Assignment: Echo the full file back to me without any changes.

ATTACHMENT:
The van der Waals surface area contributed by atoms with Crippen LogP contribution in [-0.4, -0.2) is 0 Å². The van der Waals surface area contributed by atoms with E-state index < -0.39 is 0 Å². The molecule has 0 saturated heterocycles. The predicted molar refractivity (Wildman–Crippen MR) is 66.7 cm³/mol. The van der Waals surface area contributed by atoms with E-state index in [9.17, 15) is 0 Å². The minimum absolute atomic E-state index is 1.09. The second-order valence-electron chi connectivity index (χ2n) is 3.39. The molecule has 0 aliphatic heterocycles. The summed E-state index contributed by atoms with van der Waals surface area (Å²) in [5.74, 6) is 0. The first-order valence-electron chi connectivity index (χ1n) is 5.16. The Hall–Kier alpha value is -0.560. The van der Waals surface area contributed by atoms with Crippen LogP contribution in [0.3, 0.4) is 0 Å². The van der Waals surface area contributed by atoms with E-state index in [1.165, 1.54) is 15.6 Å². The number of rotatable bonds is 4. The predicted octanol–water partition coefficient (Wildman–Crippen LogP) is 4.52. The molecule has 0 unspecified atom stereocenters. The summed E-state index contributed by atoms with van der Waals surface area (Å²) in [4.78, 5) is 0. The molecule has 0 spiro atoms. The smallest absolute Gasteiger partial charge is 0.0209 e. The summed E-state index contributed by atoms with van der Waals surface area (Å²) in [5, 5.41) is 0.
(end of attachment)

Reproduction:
The van der Waals surface area contributed by atoms with Crippen LogP contribution in [-0.4, -0.2) is 0 Å². The van der Waals surface area contributed by atoms with E-state index < -0.39 is 0 Å². The molecule has 0 saturated heterocycles. The predicted molar refractivity (Wildman–Crippen MR) is 66.7 cm³/mol. The van der Waals surface area contributed by atoms with E-state index in [9.17, 15) is 0 Å². The minimum absolute atomic E-state index is 1.09. The second-order valence-electron chi connectivity index (χ2n) is 3.39. The molecule has 0 aliphatic heterocycles. The summed E-state index contributed by atoms with van der Waals surface area (Å²) in [5.74, 6) is 0. The first-order valence-electron chi connectivity index (χ1n) is 5.16. The Hall–Kier alpha value is -0.560. The van der Waals surface area contributed by atoms with Crippen LogP contribution in [0.3, 0.4) is 0 Å². The van der Waals surface area contributed by atoms with E-state index in [1.165, 1.54) is 15.6 Å². The number of rotatable bonds is 4. The predicted octanol–water partition coefficient (Wildman–Crippen LogP) is 4.52. The molecule has 0 unspecified atom stereocenters. The summed E-state index contributed by atoms with van der Waals surface area (Å²) in [4.78, 5) is 0. The molecule has 0 spiro atoms. The smallest absolute Gasteiger partial charge is 0.0209 e. The summed E-state index contributed by atoms with van der Waals surface area (Å²) in [5, 5.41) is 0.